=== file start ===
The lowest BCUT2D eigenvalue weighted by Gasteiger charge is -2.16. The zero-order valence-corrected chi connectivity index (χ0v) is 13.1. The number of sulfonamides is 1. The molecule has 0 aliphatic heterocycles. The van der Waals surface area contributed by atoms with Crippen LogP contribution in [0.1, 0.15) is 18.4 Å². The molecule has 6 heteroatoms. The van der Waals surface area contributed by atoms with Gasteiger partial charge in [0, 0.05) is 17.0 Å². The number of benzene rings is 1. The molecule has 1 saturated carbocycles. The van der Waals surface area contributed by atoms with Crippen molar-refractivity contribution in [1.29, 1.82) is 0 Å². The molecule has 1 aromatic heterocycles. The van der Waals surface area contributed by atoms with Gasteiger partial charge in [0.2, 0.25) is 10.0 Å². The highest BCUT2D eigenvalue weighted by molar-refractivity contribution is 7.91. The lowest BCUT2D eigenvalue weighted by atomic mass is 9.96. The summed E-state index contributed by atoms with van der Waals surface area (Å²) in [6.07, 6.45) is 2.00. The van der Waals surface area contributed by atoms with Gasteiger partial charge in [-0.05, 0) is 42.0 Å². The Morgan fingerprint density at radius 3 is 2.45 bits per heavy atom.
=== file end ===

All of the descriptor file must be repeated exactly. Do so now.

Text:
The lowest BCUT2D eigenvalue weighted by Gasteiger charge is -2.16. The zero-order valence-corrected chi connectivity index (χ0v) is 13.1. The number of sulfonamides is 1. The molecule has 0 aliphatic heterocycles. The van der Waals surface area contributed by atoms with Crippen LogP contribution in [0.1, 0.15) is 18.4 Å². The molecule has 6 heteroatoms. The van der Waals surface area contributed by atoms with Gasteiger partial charge in [0, 0.05) is 17.0 Å². The number of benzene rings is 1. The molecule has 1 saturated carbocycles. The van der Waals surface area contributed by atoms with Crippen molar-refractivity contribution in [1.29, 1.82) is 0 Å². The molecule has 1 aromatic heterocycles. The van der Waals surface area contributed by atoms with Gasteiger partial charge in [0.2, 0.25) is 10.0 Å². The highest BCUT2D eigenvalue weighted by molar-refractivity contribution is 7.91. The lowest BCUT2D eigenvalue weighted by atomic mass is 9.96. The summed E-state index contributed by atoms with van der Waals surface area (Å²) in [6.07, 6.45) is 2.00. The van der Waals surface area contributed by atoms with Gasteiger partial charge in [-0.05, 0) is 42.0 Å². The Morgan fingerprint density at radius 3 is 2.45 bits per heavy atom.